Aug 2 2019
Nicholas Bielby seeks to do justice to the scale of this major collection by W D Jackson
Opus 3 is certainly a magnum opus! A short review like this can hardly do it justice. It runs to over 480 pages, about a hundred of which are detailed notes. And considering the nature of the poems, these notes are useful as well as being very interesting in their own right (and only a bit self-indulgent!). Not that the poems are ‘difficult’ and cannot stand on their own two feet. Even though they are often fairly lengthy by modern-day standards, they are readily accessible. But the pleasures they offer are all the greater if you understand where they are coming from. Jackson is deep into the poetic traditions of Italy, France and Germany, as well as his homeland. Or perhaps, we should rather say, Europe is his homeland. Many are translations or versions of poems from Heine, Dante, Rilke, the great tradition of European poetry. His versions of tales from Boccaccio are racy and sometimes quite erotic. He writes these tales in rhyming iambics with run-on lines in a very natural way – his technical skills are amazing and his clever rhymes point up the wit of his expression delightfully. You chuckle your way through them. And are left admiring his artistry.
This book is a coming together of some previously published books and is itself only a part of Jackson’s even larger work-in-progress, Then and Now. He is nothing if not ambitious. But he has the dedication, skills and erudition to bring off an ambitious project. What is this project? To examine contemporary European consciousness as it stands (or totters) on the shoulders of more than two millennia of European life and literature. And this consciousness exists in the head of the poet, who was brought up in deprived Liverpool and has subsequently lived and worked most of his adult life in Italy and Germany, during which time he has read – as far as I can make out – just about everything!
Translations play a large part in this project in the way that he modernises his versions (as he says about his translations of Dante’s canzone from Vita nuova) “with the intention of raising… the question of what… these thoughts/feeling/forms mean to us now.” Thus, a translation is not just a translation but also an implicit critique and discussion not only of the past but the present.
Similarly, his original poems are full of reflections and references to others’ poems, including references to English poets – who are also part of the great European tradition. For example, in “Shakespearean Sonnets”, he gives voices and perspectives to minor characters in Shakespeare’s plays that provide new, sometimes ironic, perspectives for the reader.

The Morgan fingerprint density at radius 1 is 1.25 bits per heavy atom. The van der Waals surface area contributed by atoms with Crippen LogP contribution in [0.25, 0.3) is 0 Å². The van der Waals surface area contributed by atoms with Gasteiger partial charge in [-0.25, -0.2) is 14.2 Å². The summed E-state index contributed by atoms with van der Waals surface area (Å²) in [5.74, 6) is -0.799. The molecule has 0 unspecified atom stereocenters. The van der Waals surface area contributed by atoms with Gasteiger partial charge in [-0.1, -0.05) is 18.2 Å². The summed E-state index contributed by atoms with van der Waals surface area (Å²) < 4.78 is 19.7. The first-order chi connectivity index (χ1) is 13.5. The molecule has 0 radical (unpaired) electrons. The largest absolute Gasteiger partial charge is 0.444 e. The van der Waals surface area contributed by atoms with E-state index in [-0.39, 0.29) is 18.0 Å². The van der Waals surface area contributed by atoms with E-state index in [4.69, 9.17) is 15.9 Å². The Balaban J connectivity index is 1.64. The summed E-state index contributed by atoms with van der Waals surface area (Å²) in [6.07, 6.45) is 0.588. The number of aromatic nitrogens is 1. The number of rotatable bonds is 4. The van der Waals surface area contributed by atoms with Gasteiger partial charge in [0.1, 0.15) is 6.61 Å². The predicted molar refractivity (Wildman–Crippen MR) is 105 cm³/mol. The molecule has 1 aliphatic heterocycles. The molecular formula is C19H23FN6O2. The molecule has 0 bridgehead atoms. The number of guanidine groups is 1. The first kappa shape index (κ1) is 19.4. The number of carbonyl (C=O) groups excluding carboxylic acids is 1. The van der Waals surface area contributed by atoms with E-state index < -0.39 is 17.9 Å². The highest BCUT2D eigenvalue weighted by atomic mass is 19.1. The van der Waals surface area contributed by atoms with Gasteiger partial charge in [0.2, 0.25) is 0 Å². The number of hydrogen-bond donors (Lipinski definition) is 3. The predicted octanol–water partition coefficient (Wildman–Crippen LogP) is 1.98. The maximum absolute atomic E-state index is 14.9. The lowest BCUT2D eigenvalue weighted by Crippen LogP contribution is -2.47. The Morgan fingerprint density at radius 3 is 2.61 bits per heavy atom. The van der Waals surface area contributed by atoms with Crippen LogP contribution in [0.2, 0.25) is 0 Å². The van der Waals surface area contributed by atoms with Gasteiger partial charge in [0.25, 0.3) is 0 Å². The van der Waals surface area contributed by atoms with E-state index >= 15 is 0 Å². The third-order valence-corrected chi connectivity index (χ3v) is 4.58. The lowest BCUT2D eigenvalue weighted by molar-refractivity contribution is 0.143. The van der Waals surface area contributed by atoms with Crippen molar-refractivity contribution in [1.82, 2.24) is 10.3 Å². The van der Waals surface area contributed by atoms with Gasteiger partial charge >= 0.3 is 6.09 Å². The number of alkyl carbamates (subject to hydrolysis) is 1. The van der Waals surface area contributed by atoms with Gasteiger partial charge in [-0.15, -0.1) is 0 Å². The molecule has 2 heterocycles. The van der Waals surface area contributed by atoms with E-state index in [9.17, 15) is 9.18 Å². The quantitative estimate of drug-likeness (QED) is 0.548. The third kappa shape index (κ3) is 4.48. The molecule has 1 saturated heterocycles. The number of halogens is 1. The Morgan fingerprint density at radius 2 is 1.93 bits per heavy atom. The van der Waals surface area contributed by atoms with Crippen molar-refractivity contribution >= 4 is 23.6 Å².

In general, Jackson weaves complex grammar through the metre to build long, well-modulated sentences, well-balanced arguments, and generally gives formal and moral seriousness a good name. His concern is with what it means to be human today while at the same time being a product of history. His troubled poetic persona is one who struggles to make moral sense of a troubled history and culture. It all constitutes a ‘criticism of life’. At the same time, it is very entertaining, clever and funny. With many modern poets, I ask, “Where’s the beef?” With Jackson no such questions arise. His poems are not anecdotal and self-absorbed, but are for grown-ups interested in the examined life and in examining the culture that has created them.
One theme, the death of innocence, provides the title of one section and pervades the whole book – as it pervades the whole of Christian-influenced culture. The section begins with the wonderful line, “The apple grew like any other fruit / In that ecstatic garden…” We are reminded of the commonplaceness of evil. And this theme is returned to later in a block of material that looks at the Nazi phenomenon – a phenomenon that no study of our European culture can ignore. A section that starts with autobiographical material,
Although he thought he’d get what he deserved – An unfulfilled, dull, unfulfilling life – “The observer must be more than the observed,” Observed his undefeated, German wife…
continues with translations of the verbal-trickster poet Jandl (a task that, though seemingly impossible, Jackson is equal to), that raise Orwellian issues about the relationship between language, meaning and moral awareness. This seems to lead naturally into the corruptions of language and sensibility that underlie the stories of various Nazi individuals examined in subsequent poems. Such poems need to be documented to establish their truth-to-life, and these poems carry quite a heavy weight of substantiating notes. Together, these notes and poems make an overwhelming statement about the death of innocence.
And yet, the book ends with a translation of Rilke’s “O, sage, Dichter, was du tust”, with its refrain about what the poets does – the poet gives praise. The praise that Jackson gives is of a high order, celebrating the seriousness of life which we generally choose to forget.